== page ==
As the Cold War fears of the 1950s saw Americans preparing for nuclear threats with underground shelters and specific essentials, today’s tensions between the U.S. and China prompt a new era of emergency preparedness. The landscape of potential threats has evolved, but how have our preparations changed in response?
Stocking the essentials for emergency preparedness is vital. Recalling President Eisenhower’s 1955 advice, maintaining a seven-day food and water supply is crucial. Modern preparations should encompass flashlights, blankets, and portable batteries for essential devices like radios and smartphones.
Amidst the looming threat of nuclear warfare, Americans once prepared for the worst, even if the attack never came. Now, as tensions rise between the United States and China, the importance of emergency preparedness resurfaces. This article explores some of the essentials that can sustain their lives in case a war indeed breaks out.
The Importance of Stocking Essentials for Emergencies
Emergencies can strike without warning, and often, the aftermath is more deadly than the event itself due to a lack of preparedness. Whether it’s the threat of a cyberwar between nations or natural disasters, being prepared can mean the difference between life and death.
Here’s why stocking essentials is crucial:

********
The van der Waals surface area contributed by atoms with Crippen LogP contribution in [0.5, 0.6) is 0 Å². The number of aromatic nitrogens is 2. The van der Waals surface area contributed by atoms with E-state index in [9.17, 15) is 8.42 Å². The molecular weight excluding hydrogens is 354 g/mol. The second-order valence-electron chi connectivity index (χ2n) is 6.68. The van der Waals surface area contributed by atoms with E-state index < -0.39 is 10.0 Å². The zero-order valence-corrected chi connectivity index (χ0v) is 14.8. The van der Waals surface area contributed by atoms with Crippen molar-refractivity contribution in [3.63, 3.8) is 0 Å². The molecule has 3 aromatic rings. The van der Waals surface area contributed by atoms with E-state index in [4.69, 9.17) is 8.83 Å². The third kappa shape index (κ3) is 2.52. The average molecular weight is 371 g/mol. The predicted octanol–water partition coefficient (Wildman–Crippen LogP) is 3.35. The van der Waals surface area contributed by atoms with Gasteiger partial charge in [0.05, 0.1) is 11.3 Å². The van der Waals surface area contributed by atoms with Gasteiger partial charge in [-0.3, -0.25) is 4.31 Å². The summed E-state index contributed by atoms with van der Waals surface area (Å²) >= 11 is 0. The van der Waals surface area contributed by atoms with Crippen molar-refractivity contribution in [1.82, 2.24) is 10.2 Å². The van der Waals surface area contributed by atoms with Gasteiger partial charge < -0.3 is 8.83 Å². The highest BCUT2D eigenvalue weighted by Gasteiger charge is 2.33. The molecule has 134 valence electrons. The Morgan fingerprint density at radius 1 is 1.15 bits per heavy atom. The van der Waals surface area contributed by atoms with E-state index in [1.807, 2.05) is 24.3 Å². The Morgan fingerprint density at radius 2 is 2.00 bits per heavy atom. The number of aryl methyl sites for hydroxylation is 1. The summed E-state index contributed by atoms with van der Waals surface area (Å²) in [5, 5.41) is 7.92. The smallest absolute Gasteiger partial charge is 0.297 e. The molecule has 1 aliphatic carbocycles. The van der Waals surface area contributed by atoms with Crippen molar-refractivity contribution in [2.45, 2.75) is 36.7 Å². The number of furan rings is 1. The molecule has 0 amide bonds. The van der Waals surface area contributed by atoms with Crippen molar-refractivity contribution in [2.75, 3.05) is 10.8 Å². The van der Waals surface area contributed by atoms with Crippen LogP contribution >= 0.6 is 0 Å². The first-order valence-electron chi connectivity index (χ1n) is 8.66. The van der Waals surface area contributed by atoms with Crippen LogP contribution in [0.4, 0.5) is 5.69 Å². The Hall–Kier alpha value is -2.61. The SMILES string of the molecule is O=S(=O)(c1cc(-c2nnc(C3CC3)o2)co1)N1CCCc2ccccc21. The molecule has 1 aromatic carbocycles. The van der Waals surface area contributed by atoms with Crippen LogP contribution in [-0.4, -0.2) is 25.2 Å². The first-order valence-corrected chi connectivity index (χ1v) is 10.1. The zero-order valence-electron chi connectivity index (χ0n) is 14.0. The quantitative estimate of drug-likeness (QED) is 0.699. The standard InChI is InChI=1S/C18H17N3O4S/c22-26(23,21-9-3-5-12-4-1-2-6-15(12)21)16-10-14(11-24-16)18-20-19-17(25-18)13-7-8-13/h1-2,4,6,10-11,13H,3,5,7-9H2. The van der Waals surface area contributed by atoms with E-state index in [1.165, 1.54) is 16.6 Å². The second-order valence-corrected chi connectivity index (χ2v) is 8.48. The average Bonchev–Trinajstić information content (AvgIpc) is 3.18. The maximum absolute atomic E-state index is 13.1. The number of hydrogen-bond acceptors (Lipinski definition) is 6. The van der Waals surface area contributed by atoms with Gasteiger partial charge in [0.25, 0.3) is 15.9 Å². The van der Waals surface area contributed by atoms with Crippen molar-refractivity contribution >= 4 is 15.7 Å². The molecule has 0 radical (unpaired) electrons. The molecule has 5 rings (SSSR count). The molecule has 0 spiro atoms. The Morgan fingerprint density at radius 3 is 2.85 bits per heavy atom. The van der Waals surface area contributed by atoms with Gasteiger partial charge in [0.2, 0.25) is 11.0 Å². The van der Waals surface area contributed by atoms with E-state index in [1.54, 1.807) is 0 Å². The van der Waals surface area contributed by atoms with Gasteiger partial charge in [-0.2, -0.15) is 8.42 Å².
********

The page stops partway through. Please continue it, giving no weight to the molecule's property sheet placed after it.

- Prevention of Post-Emergency Casualties: Many lives lost post-emergency are not directly due to the event but from a lack of essential supplies. For instance, if cut off from food and water, people can perish from starvation. Similarly, surviving a space attack only to succumb to cold weather is another grim possibility.
- Changing Nature of Warfare: The anticipated conflict between the US and China may not resemble the conventional wars of the past. While a shift towards cyber warfare might reduce direct casualties, it can cripple infrastructure, bringing nations to a standstill. Being prepared for such scenarios can be the difference between survival and catastrophe.
- Mitigation of Disasters: Proactive emergency preparedness can sometimes limit or even prevent certain disasters. Measures like fireproofing household items, adhering to building codes in earthquake zones, and implementing flood control can significantly reduce the impact of potential calamities.